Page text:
speed and memory consumption of multithreaded applications  mak‐
	      ing  heavy concurrent use of either malloc functions or the same
	      arena with amalloc functions.  The __madvisor variable  controls
	      how  malloc communicates memory usage information to the kernel.
	      Permissible values for __madvisor are 0 and 1. If	 the  variable
	      value is 1, any physical memory associated with the virtual mem‐
	      ory range is removed, reducing the resident set size (RSS).  The
	      kernel does not need to swap this memory out.

	      Setting  a  value	 of  1	for  __madvisor	 results  in a trivial
	      decrease in execution speed. If execution	 speed	is  important,
	      leave  the setting at the default value of 0. (Does not apply to
	      amalloc functions.)  The __max_cache variable suggests the  num‐
	      ber of internal cache (lookaside) lists to be used by malloc and
	      amalloc. Each list contains blocks within the same size range. A
	      larger  value  of	 __max_cache  causes  the  internal caching of
	      larger sized blocks. The currently  allowable  values  for  this
	      variable are 15, 18, 21, 24, and 27. Do not use any other value.
	      The given values correspond to lists containing nodes up to 632,
	      1272,  2552,  5112,  and	10232 bytes in size, respectively. The
	      maximum length of the lists is determined by the __fast_free_max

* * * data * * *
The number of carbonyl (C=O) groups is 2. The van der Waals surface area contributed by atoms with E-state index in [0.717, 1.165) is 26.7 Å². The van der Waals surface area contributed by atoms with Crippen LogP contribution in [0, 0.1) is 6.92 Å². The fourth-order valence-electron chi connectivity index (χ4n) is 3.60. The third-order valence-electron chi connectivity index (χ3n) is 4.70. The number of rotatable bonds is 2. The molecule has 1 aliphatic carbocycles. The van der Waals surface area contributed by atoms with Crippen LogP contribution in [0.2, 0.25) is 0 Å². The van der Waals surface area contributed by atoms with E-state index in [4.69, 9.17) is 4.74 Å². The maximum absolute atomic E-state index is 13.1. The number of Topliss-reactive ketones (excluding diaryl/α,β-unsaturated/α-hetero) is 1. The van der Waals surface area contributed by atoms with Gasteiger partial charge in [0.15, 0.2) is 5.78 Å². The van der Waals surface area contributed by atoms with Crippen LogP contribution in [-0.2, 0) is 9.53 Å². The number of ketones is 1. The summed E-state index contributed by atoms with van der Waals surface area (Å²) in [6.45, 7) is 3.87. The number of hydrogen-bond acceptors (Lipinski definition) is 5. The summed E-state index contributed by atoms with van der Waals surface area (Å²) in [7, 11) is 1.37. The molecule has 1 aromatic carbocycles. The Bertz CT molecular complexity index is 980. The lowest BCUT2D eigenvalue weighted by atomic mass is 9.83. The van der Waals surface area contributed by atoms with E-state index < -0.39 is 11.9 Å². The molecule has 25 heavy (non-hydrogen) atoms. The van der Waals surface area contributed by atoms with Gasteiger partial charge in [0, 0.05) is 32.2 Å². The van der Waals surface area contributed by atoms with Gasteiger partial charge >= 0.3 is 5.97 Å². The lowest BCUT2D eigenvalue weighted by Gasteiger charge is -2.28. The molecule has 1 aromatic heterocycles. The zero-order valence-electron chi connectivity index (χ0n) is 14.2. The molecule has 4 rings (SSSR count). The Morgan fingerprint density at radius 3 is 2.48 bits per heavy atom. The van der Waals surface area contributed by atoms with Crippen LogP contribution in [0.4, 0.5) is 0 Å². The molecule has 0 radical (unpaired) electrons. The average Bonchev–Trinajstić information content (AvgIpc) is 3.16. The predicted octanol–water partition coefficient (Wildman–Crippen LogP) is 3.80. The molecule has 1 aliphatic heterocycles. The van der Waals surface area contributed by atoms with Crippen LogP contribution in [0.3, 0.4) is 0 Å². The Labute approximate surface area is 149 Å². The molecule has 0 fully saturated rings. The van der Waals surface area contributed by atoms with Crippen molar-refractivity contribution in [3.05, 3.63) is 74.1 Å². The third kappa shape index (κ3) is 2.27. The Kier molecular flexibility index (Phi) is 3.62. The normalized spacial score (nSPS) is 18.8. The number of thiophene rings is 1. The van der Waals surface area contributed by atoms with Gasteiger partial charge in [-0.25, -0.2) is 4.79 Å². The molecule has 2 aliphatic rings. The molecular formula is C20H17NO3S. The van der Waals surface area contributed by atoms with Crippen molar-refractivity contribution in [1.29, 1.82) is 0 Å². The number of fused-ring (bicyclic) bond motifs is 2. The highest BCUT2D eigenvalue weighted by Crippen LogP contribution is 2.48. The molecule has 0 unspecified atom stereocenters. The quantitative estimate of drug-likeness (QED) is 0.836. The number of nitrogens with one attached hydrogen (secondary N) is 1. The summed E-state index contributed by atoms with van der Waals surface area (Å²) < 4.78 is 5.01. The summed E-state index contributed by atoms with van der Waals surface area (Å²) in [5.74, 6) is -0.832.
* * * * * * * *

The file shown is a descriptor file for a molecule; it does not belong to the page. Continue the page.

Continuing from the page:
variable described elsewhere in this section.

	      Application  requests  for  storage that can be satisfied from a
	      node on a cache list typically happen somewhat faster than those
	      that  cannot. Increasing the value of this variable can increase
	      both the execution speed	and  that  memory  consumption	of  an
	      application  that	 allocates nodes in the given size range.  The
	      variable __mingrow is the minimum size that the heap is  allowed
	      to  grow in response to any request for a buffer that would grow
	      the heap. The amount to grow  is	the  larger  of	 __mingrow  or
	      __mingrowfactor * heap_size_in_bytes. The value of this variable
	      is used in whole-page increments; any value that is not an inte‐
	      gral  multiple  of  the  page size is rounded upward to the next
	      whole number of pages.

	      The __mingrow and __mingrowfactor variables control  compromises
	      between  speed  and  memory  usage; increasing either or both of
	      them increases overhead but decreases execution time.  The vari‐
	      able  __mingrowfactor is the minimum fraction that the heap will
	      be allowed to grow. The actual amount grown  is  the  larger  of
	      __mingrow or __mingrowfactor * heap_size_in_bytes.  The variable
	      __minshrink is the minimum size that  the	 heap  is  allowed  to
	      shrink  in  response  to	the freeing of space at the end of the
	      heap. The heap will shrink if the space is greater  than	__min‐
	      shrink and greater than __minshrinkfactor * heap_size_in_bytes.